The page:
Pile By the Bed reviews The Nickel Boys, by Pulitzer Prize winner Colson Whitehead, the story of a reformatory school in Florida in the 1960s.
Pile by the Bed reviews Night Boat to Tangier by Kevin Barry, the story of two ageing Irish gangsters and finds it to be a cross between Samuel Beckett and Quentin Tarrantino
Pile by the Bed reviews Ninth House by Leigh Bardugo, a dark fantasy novel set in the very real world of the secret societies of Yale University.
Pile by the Bed reviews The Dutch House by Ann Patchett a beautifully observed book of families and coming to terms with your past.
Pile by the Bed reviews The Secrets We Kept by Lara Prescott, a debut novel about the creation and distribution of Doctor Zhivago during the Cold War.
Pile by the Bed reviews See you at the Toxteth – a retrospective collection of the works by the Godfather of Australian crime fiction – Peter Corris
Pile by the Bed reviews and recommends Jade War by Fonda Lee, second book in the Green Bone trilogy.
Pile by the Bed reviews Fortune by Lenny Bartulin – “an original, vibrant and entertaining historical novel”
Pile by the Bed reviews and recommends the new short story collection by Chris Womersley and finds it like a cross between Raymond Carver and Stephen King.
Pile by the Bed reviews Daughter of Bad Times by Rohan Wilson – a cautionary tale that tackles climate change and corporatisation
Pile by the Bed reviews Tiamat’s Wrath by JAmes SA Corey (The Expanse #8) – another top entry in a great space opera series
Pile by the Bed reviews The Test by Sylvain Neuvel a timely, Black Mirror-style look at citizenship tests.
Pile by the Bed reviews The Raven Tower by Ann Leckie, a book that reinvents the ground rules of the fantasy genre.
Pile by the Bed reviews The Vogue, a dark tale of revenge and retribution by Eoin McNamee
Pile by the Bed Top 5 Science Fiction picks (and 3 honourable mentions) for 2018
Pat Barker came to prominence in the 1990s with her trilogy of novels set in the First World War (Regeneration, The Eye in the Door, The Ghost Road), the third of which took out the Booker Prize. In The Silence of the Girls she goes much further back in time, to the Trojan Wars. This story, told in The Iliad, has been reinterpreted and retold many times. Barker takes a new tack, telling the story not from the perspective of the soldiers but the women who were their chattels and their prizes and their slaves. The Iliad opens with an argument between Achilles and Agamemnon over a woman. That woman is Briseis, a prize of war claimed by Achilles earlier in the campaign. Barker opens her book earlier in time, with Briseis watching as Achilles and his troops sack her city and kill her family. She and the other women are taken back to the Greek camp and distributed as prizes. Briseis, the biggest prize, is ‘awarded’ to Achilles. Through Briseis’s story, Barker explores how women are used, abused, marginalised, ignored and blamed. Early in the book, Briseis is brought as a child bride to King Mynes and ends up…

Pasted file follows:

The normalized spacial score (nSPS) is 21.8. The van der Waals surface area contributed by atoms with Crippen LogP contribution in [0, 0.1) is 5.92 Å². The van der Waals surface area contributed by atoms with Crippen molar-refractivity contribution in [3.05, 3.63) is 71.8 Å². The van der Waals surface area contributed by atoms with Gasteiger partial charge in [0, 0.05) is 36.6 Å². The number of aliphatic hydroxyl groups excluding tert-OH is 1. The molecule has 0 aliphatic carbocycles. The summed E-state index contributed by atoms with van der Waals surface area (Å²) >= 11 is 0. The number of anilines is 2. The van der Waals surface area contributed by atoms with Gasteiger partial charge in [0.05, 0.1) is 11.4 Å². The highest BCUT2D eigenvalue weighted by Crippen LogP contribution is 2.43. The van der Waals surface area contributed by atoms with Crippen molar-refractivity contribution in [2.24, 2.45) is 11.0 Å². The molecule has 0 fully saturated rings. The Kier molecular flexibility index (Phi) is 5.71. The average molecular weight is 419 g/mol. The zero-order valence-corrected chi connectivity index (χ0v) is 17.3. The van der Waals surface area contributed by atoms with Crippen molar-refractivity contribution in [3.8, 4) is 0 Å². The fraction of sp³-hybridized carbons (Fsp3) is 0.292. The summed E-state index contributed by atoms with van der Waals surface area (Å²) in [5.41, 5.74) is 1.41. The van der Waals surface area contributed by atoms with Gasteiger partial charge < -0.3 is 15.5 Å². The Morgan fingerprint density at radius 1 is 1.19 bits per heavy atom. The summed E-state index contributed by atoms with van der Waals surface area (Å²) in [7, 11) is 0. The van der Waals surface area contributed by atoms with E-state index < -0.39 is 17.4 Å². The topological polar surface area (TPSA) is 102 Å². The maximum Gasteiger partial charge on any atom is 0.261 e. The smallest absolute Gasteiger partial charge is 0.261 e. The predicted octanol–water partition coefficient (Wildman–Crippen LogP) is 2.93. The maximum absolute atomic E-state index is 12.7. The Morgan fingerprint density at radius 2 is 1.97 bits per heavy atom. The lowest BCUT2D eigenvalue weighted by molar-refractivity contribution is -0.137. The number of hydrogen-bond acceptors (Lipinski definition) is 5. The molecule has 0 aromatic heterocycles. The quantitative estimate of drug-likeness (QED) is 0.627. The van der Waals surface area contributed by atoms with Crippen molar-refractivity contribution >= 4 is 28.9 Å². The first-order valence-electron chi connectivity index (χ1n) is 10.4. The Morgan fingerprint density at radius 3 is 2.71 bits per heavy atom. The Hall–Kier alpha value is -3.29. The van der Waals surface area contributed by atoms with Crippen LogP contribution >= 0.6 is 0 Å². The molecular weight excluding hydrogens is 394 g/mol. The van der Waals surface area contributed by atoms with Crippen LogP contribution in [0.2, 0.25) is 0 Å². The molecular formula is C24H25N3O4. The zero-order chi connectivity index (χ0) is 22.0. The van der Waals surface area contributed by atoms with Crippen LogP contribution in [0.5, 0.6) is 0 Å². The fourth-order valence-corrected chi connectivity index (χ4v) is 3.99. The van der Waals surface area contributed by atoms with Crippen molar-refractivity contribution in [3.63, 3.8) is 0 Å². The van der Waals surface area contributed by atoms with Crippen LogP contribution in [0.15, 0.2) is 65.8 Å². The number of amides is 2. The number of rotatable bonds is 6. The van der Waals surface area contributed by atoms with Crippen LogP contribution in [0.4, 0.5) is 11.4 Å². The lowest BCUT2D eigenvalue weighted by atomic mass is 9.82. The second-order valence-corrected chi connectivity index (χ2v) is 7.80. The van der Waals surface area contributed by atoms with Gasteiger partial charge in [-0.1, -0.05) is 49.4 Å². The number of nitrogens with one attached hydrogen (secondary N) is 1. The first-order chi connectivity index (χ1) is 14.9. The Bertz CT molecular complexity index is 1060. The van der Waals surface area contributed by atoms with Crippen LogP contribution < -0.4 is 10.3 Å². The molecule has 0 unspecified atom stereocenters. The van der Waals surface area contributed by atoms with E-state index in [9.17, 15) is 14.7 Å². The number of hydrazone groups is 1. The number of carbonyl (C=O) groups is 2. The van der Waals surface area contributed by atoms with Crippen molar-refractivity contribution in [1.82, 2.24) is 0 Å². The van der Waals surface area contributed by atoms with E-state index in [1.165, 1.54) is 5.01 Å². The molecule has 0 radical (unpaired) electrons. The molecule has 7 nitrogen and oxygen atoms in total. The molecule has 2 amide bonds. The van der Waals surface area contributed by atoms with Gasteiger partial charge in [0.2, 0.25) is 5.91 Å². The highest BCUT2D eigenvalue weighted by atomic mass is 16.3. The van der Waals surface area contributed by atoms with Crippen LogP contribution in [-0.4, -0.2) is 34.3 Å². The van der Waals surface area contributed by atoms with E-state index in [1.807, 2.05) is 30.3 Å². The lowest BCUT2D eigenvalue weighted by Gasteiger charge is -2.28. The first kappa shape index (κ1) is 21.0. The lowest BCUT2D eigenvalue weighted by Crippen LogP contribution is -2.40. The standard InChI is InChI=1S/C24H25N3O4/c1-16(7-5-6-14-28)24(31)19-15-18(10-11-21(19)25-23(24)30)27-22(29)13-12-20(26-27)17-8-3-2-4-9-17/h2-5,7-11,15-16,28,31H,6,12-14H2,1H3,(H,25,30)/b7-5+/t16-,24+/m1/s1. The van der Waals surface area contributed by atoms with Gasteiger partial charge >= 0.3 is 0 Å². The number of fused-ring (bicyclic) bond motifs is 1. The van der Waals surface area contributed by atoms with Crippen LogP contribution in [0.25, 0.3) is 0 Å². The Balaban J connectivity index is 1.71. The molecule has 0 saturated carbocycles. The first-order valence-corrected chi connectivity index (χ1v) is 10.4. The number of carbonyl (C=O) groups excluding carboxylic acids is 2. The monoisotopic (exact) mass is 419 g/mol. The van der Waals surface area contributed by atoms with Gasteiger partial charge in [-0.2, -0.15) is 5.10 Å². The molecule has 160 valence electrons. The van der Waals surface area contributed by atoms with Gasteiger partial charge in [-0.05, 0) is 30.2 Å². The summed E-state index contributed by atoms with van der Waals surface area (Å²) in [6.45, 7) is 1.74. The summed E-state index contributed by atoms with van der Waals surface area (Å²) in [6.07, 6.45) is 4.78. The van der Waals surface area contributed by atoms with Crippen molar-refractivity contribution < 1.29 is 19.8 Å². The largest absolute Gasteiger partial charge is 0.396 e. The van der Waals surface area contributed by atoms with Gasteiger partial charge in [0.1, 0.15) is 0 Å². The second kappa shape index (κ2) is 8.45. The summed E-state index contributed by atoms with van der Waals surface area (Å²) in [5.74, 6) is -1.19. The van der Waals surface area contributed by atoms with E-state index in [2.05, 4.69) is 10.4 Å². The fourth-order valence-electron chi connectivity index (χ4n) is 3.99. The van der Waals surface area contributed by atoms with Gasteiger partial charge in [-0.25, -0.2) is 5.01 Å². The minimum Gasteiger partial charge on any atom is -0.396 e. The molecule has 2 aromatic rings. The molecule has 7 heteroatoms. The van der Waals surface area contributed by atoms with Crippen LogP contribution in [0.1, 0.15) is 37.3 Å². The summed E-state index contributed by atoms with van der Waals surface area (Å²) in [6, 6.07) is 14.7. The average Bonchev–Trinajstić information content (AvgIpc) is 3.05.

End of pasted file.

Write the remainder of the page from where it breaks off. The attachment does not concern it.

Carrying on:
Much like the spy thrillers penned by former head of MI5 Stella Rimington, Italian author Gianrico Carofilgio brings a significant amount of authenticity to his crime novels. Carofiglio was an Italian senator but before that he was an anti-mafia prosecutor. He is best known for a crime series featuring lawyer Guido Guerrieri but in his new book The Cold Summer he comes even closer to home with a protagonist who is a police investigator and an investigation that takes place during an internal mafia war in the early 1990s. A war seems to have broken out in the Apulian mafia of the Bari area. Due to the codes of silence and honour the police are playing catch-up. But then a rumour gets around that the son of the mafia godfather Grimaldi has been kidnapped and everything heats up. The first third of the book deals with the police trying to get to the bottom of a kidnapping that no one will talk about and which has tragic results. The second third explores the mafia war in detail. One of the instigators of that war hands himself in to the police to prove he had nothing to do with the kidnapping…